-- By Alejandro Reyes

Throughout last year, Singaporeans were bombarded with rhetoric about the need for "active citizenship." The idea, which arises from the government's Singapore 21 vision statement, is to mobilize the people in consensus building. It is, in effect, an alternative to a civil society that embraces political competition. For Michael Haas, editor of The Singapore Puzzle (Praeger, Westport, Connecticut, 216 pages, $57.95), this drive might be regarded as the latest attempt by the People's Action Party to refine the governance of "mass society." This exists where there is a vast gulf between the rulers and the ruled. The PAP's aim, argues Haas in an essay, is to exert control by systematically obliterating independent forms of social organization. But this only intensifies problems, "because the masses are buffeted around without a voice, they become alienated from the regime and fearful of linking up with one another," he writes. His argument is brought to bear on the book's central "puzzle" - the apparent incongruence between Singapore's market sophistication and political authoritarianism. Haas's six contributors address other puzzles, some of which relate especially closely to this main theme.

For instance, libertarians Christopher Lingle and Kurt Wickman ask why Singapore's elite-led economic experiment has succeeded where so many others have failed. They concede little to government, and emphasize instead the economic imperatives of a city-state in a global economy and a flexible labor market. On the former, they note that the free movement of capital obliges governments to compete through subsidies, tax policies and labor-market education. On the latter, the absence of income-distribution policies and free trade unions has been as important as high job mobility. Yet this argument misconstrues markets. They are politically constructed and sustained. Indeed, dismantling independent unions in Singapore was a step toward extinguishing an important part of civil society. Pressure groups, which help ameliorate the unequal effects of markets, are absent for the same reason.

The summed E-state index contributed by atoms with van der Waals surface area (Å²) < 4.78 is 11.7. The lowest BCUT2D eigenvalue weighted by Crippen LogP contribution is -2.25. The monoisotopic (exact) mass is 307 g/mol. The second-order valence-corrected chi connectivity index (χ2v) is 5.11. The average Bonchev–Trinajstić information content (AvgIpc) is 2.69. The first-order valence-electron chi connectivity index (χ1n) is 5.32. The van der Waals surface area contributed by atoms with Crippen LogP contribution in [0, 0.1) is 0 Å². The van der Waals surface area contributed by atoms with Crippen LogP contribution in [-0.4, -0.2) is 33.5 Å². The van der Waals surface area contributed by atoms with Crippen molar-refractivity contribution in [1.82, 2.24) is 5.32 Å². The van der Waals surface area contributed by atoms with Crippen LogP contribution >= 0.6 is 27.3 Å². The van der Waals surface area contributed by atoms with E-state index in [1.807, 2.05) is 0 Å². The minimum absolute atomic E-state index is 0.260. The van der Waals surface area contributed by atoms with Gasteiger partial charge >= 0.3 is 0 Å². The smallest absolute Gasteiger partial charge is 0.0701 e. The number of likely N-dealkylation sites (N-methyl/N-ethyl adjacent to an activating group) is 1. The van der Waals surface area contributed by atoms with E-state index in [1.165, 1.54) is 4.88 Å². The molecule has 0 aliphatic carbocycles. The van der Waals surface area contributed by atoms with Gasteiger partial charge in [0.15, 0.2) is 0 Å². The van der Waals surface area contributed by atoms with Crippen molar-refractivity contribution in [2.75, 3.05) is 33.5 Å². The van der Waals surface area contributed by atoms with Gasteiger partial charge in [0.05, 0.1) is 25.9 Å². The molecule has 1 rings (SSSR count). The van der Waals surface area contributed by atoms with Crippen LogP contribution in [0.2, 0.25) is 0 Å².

In another chapter, Richard Deck tries to explain why a small state should adopt aggressive diplomacy. He links this to the government's Total Defense Doctrine, which encompasses military, economic, psychological and social measures. Strident international postures on "Asian values" are one element of this.

The unstated assumption behind this collection of essays is that the marriage of capitalism and authoritarianism in Singapore is unsustainable. Puzzle is one of the more interesting explorations of this theme. The contributors identify the strains and costs associated with maintaining this system. Indeed, the chapters on the institutions of the judiciary and the press represent major advances on previously under-researched attempts. None, however, identify an Achilles heel. Ironically, the World Bank's new agenda could enhance the respectability of this system. Its promotion of civil society bears remarkable similarity to the PAP's "active citizenship." In this sanitized version, the norms and institutions of a community are less about an autonomous sphere through which conflict is mediated, and more about co-opting social forces to institutionalize market systems.
-- By Garry Rodan

Garry Rodan is Associate Professor of Politics at Murdoch University, Australia.